The aim of the present study is to evaluate the possible extent of modal shifts from car use to 'alternative modes' (public transport, cycling, walking) without any change in individual patterns of activity. Its approach is based on a transfer procedure that allows the simulation of the maximal potential market for transport modes other than the private car. The method is based on repeated iterations of a simulation model that assigns journeys to transport modes other than the automobile based on a number of improved public transport scenarios. Demand is channelled towards individual modes (walking, cycling), public transport, and a combination of individual and public modes, based on their relative time and distance performance. The modal transfer procedure is applied to several transport supply scenarios, which provide a picture of what is possible in the sphere of modal split. Each simulation entails a potential transfer of private vehicle-km to each of the other modes. Even where different public transport scenarios are simulated, the transfer is evaluated for round trips in both the Paris and Lyon surveys. There is therefore no modification in the activity pattern of the people surveyed nor trips induced by improvements in transport supply. The aim is not to predict what would be the modal split in other circumstances, but the upper limit of the shifts. This paper presents our methodology and the principal results obtained through numerical simulations based on figures for the Paris and Lyon conurbations. This approach demonstrates that a policy focused on modal shifts has the potential to reduce car use, but that this potential is limited. Any aspiration to reduce car use further would mean changes in the patterns and location of activity.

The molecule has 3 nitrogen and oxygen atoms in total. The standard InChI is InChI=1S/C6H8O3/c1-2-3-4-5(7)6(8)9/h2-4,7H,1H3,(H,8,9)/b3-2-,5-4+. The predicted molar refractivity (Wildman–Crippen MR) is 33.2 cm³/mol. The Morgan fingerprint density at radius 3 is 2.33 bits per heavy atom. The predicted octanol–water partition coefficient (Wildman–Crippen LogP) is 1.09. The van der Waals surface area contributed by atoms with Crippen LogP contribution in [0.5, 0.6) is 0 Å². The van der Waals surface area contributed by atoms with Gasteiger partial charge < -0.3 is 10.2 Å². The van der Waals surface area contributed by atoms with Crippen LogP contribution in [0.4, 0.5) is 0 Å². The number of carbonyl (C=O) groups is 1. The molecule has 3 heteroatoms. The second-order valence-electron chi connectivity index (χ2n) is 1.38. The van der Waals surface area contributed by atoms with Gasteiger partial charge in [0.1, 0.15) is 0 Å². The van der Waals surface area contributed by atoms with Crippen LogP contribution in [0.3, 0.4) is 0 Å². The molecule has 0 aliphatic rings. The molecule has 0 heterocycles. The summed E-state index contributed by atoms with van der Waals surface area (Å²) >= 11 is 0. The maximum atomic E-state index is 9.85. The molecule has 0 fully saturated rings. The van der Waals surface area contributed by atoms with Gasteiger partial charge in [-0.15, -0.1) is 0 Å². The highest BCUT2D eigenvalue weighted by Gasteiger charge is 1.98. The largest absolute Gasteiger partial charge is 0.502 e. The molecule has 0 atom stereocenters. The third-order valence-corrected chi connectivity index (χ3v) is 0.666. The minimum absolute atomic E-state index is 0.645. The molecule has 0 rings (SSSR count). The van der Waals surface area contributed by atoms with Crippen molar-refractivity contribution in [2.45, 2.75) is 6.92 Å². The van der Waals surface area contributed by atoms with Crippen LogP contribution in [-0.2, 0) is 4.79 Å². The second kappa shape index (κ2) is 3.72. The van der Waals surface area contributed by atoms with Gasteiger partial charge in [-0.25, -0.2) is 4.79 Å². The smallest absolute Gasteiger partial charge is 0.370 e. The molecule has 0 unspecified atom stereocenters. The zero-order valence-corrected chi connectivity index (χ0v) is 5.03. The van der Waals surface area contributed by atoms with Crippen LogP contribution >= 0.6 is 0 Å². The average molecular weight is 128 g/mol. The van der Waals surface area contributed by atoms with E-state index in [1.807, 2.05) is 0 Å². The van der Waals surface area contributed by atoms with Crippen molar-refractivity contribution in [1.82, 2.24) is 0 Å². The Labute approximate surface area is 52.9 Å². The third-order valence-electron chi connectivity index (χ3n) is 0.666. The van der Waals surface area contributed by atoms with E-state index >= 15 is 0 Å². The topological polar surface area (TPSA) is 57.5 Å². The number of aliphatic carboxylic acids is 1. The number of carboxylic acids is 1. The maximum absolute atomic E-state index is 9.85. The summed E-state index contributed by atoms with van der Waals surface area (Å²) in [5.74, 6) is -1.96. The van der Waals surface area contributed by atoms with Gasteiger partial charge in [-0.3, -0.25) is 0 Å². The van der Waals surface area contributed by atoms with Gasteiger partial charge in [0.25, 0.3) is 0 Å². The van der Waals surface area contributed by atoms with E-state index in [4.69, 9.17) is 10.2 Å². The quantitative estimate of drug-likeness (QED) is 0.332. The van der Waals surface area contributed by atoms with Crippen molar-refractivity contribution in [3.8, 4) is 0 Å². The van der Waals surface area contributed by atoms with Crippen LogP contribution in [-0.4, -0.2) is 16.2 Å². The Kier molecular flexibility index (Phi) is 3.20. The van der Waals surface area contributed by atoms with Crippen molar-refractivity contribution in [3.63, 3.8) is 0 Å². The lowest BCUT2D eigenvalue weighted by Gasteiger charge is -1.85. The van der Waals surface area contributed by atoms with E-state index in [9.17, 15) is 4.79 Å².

Railways restructuring takes place under very different circumstances and with very different goals in Western Europe, Central and Eastern Europe, and Russia. Observed improvements in productivity associated with vertical access and vertical separation in Western Europe are not certain to be replicated following similar restructuring in transition economies, especially if one takes account of the much higher shadow price on government subsidies in the latter. This paper describes in detail the current and proposed reforms in the railways of Central and Eastern Europe and Russia, analyzes the likely outcomes of reforms in the special economic, regulatory, and legal environments of these countries, and presents an alternative proposal for restructuring in Russia.
This paper reviews issues raised by the use of private firms to finance, build, and/or operate highways â€” issues including cost of capital, level and structure of tolls, and adaptability to unforeseen changes. The public sectorâ€™s apparent advantage in cost of capital is at least partly illusory due to differences in tax liability and to constraints on the supply of public capital. The evidence for lower costs of construction or operation by private firms is slim. Private firms are likely to promote more efficient pricing. Effective private road provision depends on well-structured franchise agreements that allow pricing flexibility, restrain market power, enforce a sound debt structure, promote transparency, and foster other social goals.